I disliked very much their hymns, which I considered to be fifth-rate poems set to sixth-rate music. But as I went on I saw the great merit of it. I came up against different people of quite different outlooks and different education, and then gradually my conceit just began peeling off. I realized that the hymns (which were just sixth-rate music) were, nevertheless, being sung with devotion and benefit by an old saint in elastic-side boots in the opposite pew, and then you realize that you aren’t fit to clean those boots. It gets you out of your solitary conceit.

Believe me, it’s easy to take clever shots at religious people; I’ve done it with well-aimed superiority. But in so doing, perhaps I’m morphing into the person to whom Jesus delivered His woes: those who think they’re better than others without saying it in so many words. I could easily teach Justification 101 when I get in touch with my inner-Pharisee. Comfortability with the culture can be a slippery-slope for those of us with missional, evangelistic hearts.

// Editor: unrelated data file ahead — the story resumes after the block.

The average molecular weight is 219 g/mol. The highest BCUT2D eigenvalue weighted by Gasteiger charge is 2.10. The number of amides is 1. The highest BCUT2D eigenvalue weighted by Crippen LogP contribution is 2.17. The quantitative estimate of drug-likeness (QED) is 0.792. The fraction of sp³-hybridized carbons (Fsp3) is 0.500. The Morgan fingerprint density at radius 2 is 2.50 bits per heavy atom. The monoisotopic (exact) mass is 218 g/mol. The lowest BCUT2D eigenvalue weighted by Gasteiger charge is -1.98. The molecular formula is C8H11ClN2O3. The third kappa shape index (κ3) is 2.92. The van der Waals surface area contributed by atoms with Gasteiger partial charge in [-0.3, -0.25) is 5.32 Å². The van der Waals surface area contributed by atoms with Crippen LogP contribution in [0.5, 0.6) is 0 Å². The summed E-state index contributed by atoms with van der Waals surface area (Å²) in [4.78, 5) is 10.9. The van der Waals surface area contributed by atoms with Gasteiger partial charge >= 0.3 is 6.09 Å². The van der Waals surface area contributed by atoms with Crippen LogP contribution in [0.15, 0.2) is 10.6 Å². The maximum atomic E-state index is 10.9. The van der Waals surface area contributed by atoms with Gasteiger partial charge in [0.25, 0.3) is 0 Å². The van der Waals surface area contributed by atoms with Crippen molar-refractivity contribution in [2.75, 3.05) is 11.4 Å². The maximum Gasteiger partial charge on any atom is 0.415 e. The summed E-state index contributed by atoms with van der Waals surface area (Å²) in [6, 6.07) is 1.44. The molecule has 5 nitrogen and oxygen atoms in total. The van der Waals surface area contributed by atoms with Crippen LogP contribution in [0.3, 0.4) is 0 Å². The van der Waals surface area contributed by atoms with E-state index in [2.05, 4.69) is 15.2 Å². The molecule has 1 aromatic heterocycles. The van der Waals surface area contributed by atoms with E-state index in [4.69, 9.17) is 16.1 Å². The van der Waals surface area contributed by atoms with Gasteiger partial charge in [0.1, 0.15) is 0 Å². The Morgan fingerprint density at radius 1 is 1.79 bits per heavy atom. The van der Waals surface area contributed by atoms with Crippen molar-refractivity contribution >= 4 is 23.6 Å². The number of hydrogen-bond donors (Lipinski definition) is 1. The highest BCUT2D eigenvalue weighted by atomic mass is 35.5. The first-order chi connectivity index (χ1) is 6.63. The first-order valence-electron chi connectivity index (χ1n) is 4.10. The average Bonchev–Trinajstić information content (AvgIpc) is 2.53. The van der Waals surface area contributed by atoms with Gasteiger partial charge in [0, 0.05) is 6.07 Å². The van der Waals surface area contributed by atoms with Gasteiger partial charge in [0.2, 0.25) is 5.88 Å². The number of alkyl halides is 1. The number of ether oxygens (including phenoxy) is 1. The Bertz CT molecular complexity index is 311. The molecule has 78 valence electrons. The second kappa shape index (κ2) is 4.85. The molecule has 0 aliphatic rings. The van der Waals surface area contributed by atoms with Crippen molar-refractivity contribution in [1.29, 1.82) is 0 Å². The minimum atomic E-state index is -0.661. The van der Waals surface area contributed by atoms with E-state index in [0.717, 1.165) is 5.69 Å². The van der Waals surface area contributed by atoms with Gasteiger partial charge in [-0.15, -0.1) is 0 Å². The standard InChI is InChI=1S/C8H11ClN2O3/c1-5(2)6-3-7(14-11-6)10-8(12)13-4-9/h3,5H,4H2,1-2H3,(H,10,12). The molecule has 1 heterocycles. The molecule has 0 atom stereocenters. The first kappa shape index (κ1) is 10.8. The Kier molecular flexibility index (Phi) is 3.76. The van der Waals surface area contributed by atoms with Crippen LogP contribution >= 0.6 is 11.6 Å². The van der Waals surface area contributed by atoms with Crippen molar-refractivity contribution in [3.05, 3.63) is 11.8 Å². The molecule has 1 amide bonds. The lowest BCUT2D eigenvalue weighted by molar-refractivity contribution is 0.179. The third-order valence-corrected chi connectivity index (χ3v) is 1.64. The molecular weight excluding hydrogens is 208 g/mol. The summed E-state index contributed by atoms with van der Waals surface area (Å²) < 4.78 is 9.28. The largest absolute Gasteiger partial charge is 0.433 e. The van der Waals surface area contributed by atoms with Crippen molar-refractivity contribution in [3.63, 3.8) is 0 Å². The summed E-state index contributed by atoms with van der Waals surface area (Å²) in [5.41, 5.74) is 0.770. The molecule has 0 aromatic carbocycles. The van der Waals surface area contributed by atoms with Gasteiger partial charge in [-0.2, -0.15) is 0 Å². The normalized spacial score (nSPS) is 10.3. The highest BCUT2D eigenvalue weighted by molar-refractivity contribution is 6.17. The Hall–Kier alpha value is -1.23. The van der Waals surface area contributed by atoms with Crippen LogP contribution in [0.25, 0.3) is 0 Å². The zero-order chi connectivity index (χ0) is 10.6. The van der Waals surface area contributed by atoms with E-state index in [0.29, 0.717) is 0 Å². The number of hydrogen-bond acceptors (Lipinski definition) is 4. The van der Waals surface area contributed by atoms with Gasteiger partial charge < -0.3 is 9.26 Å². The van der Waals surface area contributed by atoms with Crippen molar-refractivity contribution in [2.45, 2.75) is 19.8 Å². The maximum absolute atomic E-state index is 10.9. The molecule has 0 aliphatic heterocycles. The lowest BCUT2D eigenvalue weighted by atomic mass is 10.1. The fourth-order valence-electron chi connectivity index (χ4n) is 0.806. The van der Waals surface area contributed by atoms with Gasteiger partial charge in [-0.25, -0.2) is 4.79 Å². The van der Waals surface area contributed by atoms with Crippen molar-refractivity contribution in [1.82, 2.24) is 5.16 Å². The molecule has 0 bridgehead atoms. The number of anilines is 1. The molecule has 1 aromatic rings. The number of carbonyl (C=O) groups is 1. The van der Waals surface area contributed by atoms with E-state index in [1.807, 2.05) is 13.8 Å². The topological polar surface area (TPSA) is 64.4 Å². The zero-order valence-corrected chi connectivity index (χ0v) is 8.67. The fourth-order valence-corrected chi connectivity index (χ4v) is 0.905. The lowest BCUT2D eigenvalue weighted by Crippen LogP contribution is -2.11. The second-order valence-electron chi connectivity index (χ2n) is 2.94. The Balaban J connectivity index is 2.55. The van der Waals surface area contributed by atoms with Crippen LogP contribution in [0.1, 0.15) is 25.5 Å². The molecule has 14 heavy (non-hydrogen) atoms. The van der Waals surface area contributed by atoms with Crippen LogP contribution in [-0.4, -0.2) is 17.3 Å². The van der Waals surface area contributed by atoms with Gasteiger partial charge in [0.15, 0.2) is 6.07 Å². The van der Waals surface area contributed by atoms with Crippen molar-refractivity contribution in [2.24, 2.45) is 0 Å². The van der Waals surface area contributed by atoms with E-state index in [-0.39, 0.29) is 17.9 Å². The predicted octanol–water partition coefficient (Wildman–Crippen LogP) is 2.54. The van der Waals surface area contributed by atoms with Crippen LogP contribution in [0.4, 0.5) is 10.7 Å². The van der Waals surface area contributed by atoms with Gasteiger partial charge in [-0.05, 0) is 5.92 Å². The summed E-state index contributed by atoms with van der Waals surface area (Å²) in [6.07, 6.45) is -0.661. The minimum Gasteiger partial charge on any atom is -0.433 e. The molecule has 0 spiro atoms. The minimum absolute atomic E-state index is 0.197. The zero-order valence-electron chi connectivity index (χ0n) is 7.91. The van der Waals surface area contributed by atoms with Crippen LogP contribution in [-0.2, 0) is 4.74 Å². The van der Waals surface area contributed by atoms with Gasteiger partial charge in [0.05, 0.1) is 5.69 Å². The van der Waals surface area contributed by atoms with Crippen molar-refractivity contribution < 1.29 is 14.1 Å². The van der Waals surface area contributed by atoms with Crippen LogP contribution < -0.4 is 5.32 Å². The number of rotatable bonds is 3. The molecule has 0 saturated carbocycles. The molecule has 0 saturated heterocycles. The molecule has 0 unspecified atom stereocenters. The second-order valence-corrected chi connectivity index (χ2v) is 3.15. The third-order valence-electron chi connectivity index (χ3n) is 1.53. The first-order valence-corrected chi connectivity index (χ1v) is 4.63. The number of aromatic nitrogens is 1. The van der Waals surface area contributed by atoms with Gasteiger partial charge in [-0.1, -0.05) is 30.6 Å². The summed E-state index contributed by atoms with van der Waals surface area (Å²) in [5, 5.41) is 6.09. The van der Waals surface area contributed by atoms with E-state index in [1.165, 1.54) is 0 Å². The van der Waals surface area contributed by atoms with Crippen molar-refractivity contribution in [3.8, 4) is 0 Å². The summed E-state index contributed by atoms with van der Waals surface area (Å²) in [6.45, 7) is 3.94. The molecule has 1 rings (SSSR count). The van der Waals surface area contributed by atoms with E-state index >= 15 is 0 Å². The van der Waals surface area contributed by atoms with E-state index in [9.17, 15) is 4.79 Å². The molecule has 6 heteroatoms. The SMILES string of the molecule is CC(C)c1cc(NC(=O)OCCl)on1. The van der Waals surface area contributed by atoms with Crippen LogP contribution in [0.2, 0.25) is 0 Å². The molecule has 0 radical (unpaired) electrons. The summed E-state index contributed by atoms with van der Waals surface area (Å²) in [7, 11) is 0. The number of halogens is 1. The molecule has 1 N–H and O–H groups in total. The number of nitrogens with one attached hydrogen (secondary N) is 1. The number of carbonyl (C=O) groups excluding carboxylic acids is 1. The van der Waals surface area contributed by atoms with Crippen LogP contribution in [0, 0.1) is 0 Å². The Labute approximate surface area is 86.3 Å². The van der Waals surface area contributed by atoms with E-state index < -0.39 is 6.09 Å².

In times of war, nation-states adopt the maxim: the enemy of my enemy is my friend. Perhaps in this era of spiritual warfare, I should question whose bed I’ve crawled into. Or at the very least, what lap I’ve hopped up on.

I don't think I have a spiritually-masochistic personality; I like comfort as much as the next guy. But when I’m embraced and affirmed by the culture, it might serve me well to at least periodically ponder why.

Tuesday, September 16, 2014

the emotional demands of leadership

After posing a question on Facebook, I got a total barrage of interesting answers and comments. The post asked simply: if you’ve ever had a boss or manager that you enjoyed working long, hard hours for, what made him or her worth working that hard for?